Tracing the edge of the National Forest is a question of continually crossing and re-crossing an invisible line. It fluctuates under our car's wheels as we drive from Burton-upon-Trent, with its futuristic silver brewery towers and red brick buildings, between the scattershot clutter of disposable architecture making up supermarket retail parks and industrial estates, bends itself around traffic islands and dual carriageways, weaves a path on which we encounter villages and fields of rare breed cattle, low stone bridges and reservoirs, reclaimed coalfields and ancient agricultural settlements. This KFC lies outside the boundary; that carpet warehouse or tyre workshop fits snugly inside. We see few trees in this part of the forest.
This is because the National Forest was not designated, or its boundaries drawn, to map a feature that already existed, but rather to mark out a space where a forest was envisioned. The area on the map that was chosen to become the National Forest in 1990 was selected precisely because its landscape, with former coalfield towns like Ashby-de-la-Zouch and Swadlincote at its heart, had only 6% of its total area covered by woodland, making the sustainable development of further tree cover both possible and desirable. That 6% had risen to 18% by 2009 and the proportion of actual forest to imaginary forest increases a little more each year, dependent on funding, weather and permissions to utilise land for the purpose.
I aim to create pictorial notations in response to a journey along the River Trent within the National Forest. The Trent has a huge amount of personal interest to me as I have lived, played, worked, and produced work around it for most of my life. I have therefore chosen to join a long-standing interest with a new one, the river and sound.A project that I have been working on as part of my MA is that of walking the course of the River Trent from it's source on the southern edge of Biddulph Moor to where it joins the River Ouse at Trent Falls forming the Humber Estuary. I documented an artist walking the boundary of the National Forest as part of Photo~Canopy 2014. My interest in recording sound also began around this time and I produced several sound recordings to accompany the images that I captured including the buzzing emitted from high-tension power lines and sounds of the river.
My initial research has mainly focused on graphic notations, as there has been extensive research and development of work in this area over the past 50 years. In 2008, Theresa Sauer edited the compendium 'Notations 21' featuring graphic scores by composers from over 50 countries, which evidences how prevalent the practice has become. When first studying the book I went from page to page, wanting to catch sight of some form of photographic content within the scores and immediately began thinking about the possibilities.I plan to explore the following: the link between image and sound, traditional notation, mapping a space through sound, graphic scores and acoustics. I will implement, test and review my theory and ideas by creating images that can be read and interpreted through sounds, investigating how photographic compositions can be interpreted into musical improvisation via means of a pictorial score. I will then move on to create photographic images that I will experiment with to create pictorial scores as opposed to more traditional and graphical scores. These scores will then be performed by sound artists as part of the Photo~Canopy 2016 exhibition later on this year.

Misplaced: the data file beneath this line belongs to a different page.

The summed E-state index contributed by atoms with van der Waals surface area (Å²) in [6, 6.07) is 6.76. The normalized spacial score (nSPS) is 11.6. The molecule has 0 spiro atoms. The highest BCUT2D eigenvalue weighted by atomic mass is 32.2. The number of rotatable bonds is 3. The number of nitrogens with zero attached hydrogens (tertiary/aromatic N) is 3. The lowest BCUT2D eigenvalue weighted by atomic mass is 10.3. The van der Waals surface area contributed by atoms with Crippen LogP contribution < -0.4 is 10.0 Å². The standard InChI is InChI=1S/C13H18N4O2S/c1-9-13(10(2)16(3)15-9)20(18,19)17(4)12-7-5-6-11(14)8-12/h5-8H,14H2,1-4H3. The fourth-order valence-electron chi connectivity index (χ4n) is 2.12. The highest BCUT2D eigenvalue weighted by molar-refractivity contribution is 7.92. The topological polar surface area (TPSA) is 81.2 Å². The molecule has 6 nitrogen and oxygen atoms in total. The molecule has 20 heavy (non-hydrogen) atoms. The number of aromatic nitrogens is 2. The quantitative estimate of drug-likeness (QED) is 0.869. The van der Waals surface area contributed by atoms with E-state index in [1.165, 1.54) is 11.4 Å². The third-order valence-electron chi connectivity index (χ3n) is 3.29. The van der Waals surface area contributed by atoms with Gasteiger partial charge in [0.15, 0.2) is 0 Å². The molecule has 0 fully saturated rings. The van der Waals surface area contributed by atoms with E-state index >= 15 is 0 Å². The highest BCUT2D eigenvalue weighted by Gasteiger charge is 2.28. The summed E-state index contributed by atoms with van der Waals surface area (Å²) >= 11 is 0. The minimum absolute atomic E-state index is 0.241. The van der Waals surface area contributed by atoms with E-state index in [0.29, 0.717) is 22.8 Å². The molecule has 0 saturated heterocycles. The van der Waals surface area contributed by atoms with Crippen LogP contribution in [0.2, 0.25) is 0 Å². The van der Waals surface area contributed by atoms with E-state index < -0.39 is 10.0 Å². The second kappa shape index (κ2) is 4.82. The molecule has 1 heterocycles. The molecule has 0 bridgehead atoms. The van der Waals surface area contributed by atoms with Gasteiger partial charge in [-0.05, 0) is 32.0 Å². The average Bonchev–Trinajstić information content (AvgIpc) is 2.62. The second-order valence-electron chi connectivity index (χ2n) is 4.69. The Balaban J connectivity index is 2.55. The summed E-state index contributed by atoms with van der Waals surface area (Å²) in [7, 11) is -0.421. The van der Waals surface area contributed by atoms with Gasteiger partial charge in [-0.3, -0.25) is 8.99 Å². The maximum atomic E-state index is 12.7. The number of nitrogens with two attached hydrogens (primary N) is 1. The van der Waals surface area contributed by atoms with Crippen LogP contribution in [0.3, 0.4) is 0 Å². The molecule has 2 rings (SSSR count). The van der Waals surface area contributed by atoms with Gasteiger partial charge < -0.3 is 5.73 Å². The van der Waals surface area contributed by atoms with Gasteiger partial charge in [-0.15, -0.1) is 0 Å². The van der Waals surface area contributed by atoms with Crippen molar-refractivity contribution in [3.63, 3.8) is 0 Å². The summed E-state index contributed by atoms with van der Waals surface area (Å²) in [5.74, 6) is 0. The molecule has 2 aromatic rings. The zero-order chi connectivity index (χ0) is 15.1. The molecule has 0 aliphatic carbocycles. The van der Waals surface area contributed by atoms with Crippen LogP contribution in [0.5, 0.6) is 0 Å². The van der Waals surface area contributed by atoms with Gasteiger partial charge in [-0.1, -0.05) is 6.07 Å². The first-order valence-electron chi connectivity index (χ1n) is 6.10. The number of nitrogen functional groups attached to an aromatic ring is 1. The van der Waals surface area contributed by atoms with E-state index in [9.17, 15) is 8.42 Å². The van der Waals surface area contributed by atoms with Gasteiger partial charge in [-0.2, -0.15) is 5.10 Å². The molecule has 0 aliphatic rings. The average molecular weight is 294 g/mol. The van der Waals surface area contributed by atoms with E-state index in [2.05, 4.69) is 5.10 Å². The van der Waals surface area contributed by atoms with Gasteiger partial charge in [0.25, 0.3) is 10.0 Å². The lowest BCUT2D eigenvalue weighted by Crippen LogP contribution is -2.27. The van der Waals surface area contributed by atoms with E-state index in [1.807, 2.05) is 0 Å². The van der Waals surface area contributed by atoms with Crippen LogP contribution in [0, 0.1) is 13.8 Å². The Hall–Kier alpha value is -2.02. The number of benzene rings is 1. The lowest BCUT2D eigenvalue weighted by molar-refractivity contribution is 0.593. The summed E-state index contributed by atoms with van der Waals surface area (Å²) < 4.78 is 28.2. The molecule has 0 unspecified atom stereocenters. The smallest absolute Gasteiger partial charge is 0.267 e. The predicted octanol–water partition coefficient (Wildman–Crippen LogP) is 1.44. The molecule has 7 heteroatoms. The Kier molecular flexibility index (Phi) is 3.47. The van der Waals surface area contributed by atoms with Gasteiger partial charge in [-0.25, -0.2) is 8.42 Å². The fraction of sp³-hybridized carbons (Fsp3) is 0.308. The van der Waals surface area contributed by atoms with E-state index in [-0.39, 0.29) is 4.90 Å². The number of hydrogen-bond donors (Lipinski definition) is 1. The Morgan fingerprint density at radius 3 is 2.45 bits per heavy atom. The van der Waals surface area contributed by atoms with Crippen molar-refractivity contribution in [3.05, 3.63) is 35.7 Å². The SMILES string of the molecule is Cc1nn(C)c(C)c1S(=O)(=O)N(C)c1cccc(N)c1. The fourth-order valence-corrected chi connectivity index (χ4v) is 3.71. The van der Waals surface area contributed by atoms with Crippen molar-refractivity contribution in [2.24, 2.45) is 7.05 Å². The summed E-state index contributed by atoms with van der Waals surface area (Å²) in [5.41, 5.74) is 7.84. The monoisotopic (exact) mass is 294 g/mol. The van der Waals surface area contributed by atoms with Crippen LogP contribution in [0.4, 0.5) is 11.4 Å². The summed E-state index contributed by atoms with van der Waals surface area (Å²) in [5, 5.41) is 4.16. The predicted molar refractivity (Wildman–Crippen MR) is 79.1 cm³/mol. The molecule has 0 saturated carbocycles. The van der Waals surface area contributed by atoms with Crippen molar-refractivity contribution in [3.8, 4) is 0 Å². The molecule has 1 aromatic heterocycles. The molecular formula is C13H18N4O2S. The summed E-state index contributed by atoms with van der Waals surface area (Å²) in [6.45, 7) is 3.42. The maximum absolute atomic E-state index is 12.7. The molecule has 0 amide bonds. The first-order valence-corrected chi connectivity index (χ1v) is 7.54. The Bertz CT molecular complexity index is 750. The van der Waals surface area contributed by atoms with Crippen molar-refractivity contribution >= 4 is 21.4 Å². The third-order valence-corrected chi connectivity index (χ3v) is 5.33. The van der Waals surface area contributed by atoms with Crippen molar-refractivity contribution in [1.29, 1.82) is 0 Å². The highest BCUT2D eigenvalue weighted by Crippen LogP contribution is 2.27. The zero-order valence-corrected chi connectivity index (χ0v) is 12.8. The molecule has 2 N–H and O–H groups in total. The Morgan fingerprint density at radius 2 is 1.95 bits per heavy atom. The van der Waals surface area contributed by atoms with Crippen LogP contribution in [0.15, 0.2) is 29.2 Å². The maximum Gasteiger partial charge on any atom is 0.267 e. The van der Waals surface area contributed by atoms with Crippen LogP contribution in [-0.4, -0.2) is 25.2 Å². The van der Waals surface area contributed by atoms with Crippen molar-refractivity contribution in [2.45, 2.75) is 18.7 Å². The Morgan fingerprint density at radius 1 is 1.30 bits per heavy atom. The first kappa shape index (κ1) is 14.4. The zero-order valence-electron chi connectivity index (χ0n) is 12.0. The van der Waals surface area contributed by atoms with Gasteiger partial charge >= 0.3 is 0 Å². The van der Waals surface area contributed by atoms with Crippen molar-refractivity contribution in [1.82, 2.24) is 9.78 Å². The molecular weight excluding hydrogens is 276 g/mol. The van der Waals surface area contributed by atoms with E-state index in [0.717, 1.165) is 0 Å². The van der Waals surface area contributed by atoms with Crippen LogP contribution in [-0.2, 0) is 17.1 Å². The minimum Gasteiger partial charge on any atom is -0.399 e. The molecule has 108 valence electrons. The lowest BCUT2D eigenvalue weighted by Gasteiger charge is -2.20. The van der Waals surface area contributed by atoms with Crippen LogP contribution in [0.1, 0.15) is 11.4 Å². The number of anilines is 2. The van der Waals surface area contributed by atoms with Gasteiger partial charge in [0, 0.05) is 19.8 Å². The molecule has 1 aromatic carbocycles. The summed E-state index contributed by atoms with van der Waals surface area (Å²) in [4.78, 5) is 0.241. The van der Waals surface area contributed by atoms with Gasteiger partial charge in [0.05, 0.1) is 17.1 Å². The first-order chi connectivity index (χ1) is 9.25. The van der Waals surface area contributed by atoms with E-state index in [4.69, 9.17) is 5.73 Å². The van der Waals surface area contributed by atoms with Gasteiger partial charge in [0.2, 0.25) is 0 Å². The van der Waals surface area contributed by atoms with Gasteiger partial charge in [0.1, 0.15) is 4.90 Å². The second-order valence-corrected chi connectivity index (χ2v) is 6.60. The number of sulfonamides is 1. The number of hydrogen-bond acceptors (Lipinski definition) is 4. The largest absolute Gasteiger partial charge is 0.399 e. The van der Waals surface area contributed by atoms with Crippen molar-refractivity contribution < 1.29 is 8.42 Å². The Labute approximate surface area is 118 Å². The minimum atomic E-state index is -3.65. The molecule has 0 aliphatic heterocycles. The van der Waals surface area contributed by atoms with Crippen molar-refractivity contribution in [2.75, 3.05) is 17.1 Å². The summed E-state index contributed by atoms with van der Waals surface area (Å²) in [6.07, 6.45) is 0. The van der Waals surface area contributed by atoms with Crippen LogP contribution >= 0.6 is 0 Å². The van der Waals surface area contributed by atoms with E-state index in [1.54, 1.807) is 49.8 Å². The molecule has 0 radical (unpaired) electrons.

I will be liaising with Burton College to provide an excellent opportunity for student learning. This project will widen the scope of the National Forest to new cultural audiences within the local community. The photographs will capture the life and work of it's people, buildings and the stories of it's ever-changing landscape. This project will establish the forest's identity as a unique and emerging part of the Midlands.
The National Forest is a huge sprawling space to photograph. I will focus my response to the Photo-Canopy residency on Swadlincote and it's surrounding areas. I chose Swadlincote for a number of reasons. It is at the heart of the National Forest, steeped in a rich industrial history and has been through a lot of dramatic changes over the decades. New conurbations have sprung up, with new shopping areas and a cinema having been constructed on old industrial ground. New communities have emerged, however Swadlincote still seems to suffer from past stigmas. I have a personal motive for concentrating on the Swadlincote area since I grew up in the town and spent my formative years there. I now have an opportunity to go back and photograph this part of the National Forest. I left Swadlincote over 20 years ago, but my parents have been living in Swadlincote for over 30 years.A few times a year I return to Swadlincote to visit my Family and can observe how much Swadlincote has changed. However at the same time I can see that in many cases it has not. With photography I have rediscovered Swadlincote, it's community and it's surrounding areas. I will focus on the town's unique suburban spaces and the little eccentricities of suburban life - of boundaries and flora. I will be capturing the ever-changing facades of the town center and the once industrial areas. Given that space is never neutral, the work will concern itself with private and municipal spaces. The photographs will allow us to appreciate the everyday. They will entice us to give pause for observation and reflection on a area that is often glimpsed but scarcely pondered.